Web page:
In order to bring back the anchor before the ice begins to drift, risking to break the chain, I hooked it to a 60 liters plastic drum during my last dive. I filled it with air, but the anchor did not move! I'm going back soon, with another drum.
José and Claudie are working for Takuvik, the research laboratory in Quebec for who we are doing a complete study of the bloom. They came for ten days with a prototype ice detector by laser polarimetry to test under the ice. Eventually, it will be used with ARGO floats in the Arctic. The system will provide the possible presence of surface ice to the float at a depth of 15-20 meters to stop its ascent and avoid contact. This development is part of the NAOS project and strengthens the French contribution to the ARGO mission, deploying 110 floats during the 2012-2019 period.
For now, it is to validate the system, and for that I'm diving and aiming with the laser, from 10m depth, thin ice, or thick ice, or ice free surface. My mask is equipped with laser protection lenses, and I feel like diving with sunglasses! The last dives are taking place near the boat, where thick snow on the ice is filtering most of day light. I do not see much, difficult to aim! José nevertheless seems satisfied with the results, and concluded that "experience in the field has provided important information for the optimization of the system!"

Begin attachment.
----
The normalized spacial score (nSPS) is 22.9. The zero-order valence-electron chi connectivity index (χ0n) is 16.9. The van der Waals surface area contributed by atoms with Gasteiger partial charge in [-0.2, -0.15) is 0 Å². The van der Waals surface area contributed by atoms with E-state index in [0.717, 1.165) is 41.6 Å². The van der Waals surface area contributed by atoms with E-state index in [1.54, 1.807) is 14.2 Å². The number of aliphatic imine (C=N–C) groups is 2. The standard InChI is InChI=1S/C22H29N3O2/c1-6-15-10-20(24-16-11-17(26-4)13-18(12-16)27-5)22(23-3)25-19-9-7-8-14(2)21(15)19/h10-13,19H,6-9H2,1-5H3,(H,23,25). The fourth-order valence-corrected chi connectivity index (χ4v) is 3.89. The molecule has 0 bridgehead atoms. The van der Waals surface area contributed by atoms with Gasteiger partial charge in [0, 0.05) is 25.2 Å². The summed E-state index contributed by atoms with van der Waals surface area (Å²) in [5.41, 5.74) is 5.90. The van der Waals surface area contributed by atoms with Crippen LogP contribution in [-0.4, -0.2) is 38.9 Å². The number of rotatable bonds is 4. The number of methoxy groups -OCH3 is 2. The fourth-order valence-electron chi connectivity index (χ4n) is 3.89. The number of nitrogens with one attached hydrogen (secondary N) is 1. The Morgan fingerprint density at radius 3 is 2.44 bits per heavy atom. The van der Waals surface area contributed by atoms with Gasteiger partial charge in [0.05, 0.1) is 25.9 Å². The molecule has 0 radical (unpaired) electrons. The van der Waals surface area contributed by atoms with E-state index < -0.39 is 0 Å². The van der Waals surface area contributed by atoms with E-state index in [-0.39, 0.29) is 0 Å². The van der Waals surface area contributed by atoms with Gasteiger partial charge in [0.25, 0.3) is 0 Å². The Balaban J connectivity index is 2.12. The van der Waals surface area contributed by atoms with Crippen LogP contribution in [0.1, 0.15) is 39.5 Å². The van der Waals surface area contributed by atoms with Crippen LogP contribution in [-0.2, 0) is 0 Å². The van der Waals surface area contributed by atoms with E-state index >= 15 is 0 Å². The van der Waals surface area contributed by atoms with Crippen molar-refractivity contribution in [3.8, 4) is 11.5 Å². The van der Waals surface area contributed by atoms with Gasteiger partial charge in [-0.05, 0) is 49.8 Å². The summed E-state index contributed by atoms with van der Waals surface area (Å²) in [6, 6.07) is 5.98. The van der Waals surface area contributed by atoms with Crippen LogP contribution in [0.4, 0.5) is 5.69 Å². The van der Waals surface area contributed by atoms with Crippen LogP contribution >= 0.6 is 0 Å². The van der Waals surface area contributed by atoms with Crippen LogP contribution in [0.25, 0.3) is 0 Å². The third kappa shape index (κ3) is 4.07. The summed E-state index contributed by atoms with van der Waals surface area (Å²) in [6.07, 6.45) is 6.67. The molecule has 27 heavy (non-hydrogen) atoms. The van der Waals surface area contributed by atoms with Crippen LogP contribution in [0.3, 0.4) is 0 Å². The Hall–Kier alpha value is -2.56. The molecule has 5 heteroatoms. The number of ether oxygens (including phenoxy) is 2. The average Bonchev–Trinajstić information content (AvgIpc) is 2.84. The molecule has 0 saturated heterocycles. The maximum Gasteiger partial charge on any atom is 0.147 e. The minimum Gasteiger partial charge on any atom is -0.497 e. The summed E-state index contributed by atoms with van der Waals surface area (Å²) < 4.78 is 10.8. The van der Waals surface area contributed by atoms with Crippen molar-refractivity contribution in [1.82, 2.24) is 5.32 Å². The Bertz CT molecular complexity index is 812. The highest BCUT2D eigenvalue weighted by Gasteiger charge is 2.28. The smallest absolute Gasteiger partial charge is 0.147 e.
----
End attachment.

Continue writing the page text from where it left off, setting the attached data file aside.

The usual work on the ice and in the lab continue during this time, more than ever: "That's it, the bloom is here!!! The purpose of the mission. Congratulations!", is telling us Marcel Babin, director of Takuvik, who is monitoring our results. Claudie also came to check the use of the CTD, and to learn how to do ice cores. Returning from the last station, we saw a polar bear on the ice near the shore of Broughton Island, on which he then climbed a steep and snowy slope. Fascinating.
Yesterday, my brother Paul (Piem) reached Ushuaia by bike. He left Barcelona 3 years and 2 months ago, he was on board Vagabond during our difficult crossing of the Atlantic in May and June 2011, at the beginning of his long journey. Since then he has lived many adventures and encounters! Never forgetting to look after this website, among others, being the webmaster.